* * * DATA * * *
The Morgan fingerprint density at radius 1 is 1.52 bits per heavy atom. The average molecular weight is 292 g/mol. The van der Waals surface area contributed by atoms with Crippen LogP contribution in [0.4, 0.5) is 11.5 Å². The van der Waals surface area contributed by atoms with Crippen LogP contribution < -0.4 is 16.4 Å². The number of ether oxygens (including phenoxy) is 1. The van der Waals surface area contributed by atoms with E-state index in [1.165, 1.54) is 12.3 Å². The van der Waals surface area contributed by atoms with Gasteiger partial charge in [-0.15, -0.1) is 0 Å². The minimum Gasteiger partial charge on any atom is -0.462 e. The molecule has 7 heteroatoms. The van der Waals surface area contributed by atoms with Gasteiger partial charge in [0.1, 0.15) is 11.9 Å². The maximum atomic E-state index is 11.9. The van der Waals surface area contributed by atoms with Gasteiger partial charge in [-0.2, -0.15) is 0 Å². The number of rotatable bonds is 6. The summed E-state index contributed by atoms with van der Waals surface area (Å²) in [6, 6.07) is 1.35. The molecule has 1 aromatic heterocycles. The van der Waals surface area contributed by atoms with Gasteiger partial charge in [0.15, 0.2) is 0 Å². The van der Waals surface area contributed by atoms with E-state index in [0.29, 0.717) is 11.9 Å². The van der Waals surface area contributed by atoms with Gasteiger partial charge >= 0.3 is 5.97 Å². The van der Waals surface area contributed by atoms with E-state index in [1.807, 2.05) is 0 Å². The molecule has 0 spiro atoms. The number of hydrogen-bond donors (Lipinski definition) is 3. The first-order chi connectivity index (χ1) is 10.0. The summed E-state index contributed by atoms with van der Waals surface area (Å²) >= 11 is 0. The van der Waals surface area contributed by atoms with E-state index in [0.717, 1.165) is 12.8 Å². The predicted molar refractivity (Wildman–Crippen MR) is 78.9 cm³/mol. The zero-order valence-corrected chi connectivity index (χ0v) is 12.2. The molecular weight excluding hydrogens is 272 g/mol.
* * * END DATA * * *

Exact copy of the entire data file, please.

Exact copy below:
The Morgan fingerprint density at radius 1 is 1.52 bits per heavy atom. The average molecular weight is 292 g/mol. The van der Waals surface area contributed by atoms with Crippen LogP contribution in [0.4, 0.5) is 11.5 Å². The van der Waals surface area contributed by atoms with Crippen LogP contribution < -0.4 is 16.4 Å². The number of ether oxygens (including phenoxy) is 1. The van der Waals surface area contributed by atoms with E-state index in [1.165, 1.54) is 12.3 Å². The van der Waals surface area contributed by atoms with Gasteiger partial charge in [-0.15, -0.1) is 0 Å². The minimum Gasteiger partial charge on any atom is -0.462 e. The molecule has 7 heteroatoms. The van der Waals surface area contributed by atoms with Gasteiger partial charge in [0.1, 0.15) is 11.9 Å². The maximum atomic E-state index is 11.9. The van der Waals surface area contributed by atoms with Gasteiger partial charge in [-0.2, -0.15) is 0 Å². The number of rotatable bonds is 6. The summed E-state index contributed by atoms with van der Waals surface area (Å²) in [6, 6.07) is 1.35. The molecule has 1 aromatic heterocycles. The van der Waals surface area contributed by atoms with Gasteiger partial charge in [0.15, 0.2) is 0 Å². The van der Waals surface area contributed by atoms with E-state index in [0.29, 0.717) is 11.9 Å². The van der Waals surface area contributed by atoms with Gasteiger partial charge >= 0.3 is 5.97 Å². The van der Waals surface area contributed by atoms with E-state index in [1.807, 2.05) is 0 Å². The molecule has 0 spiro atoms. The number of hydrogen-bond donors (Lipinski definition) is 3. The first-order chi connectivity index (χ1) is 10.0. The summed E-state index contributed by atoms with van der Waals surface area (Å²) >= 11 is 0. The van der Waals surface area contributed by atoms with E-state index in [0.717, 1.165) is 12.8 Å². The predicted molar refractivity (Wildman–Crippen MR) is 78.9 cm³/mol. The zero-order valence-corrected chi connectivity index (χ0v) is 12.2. The molecular weight excluding hydrogens is 272 g/mol.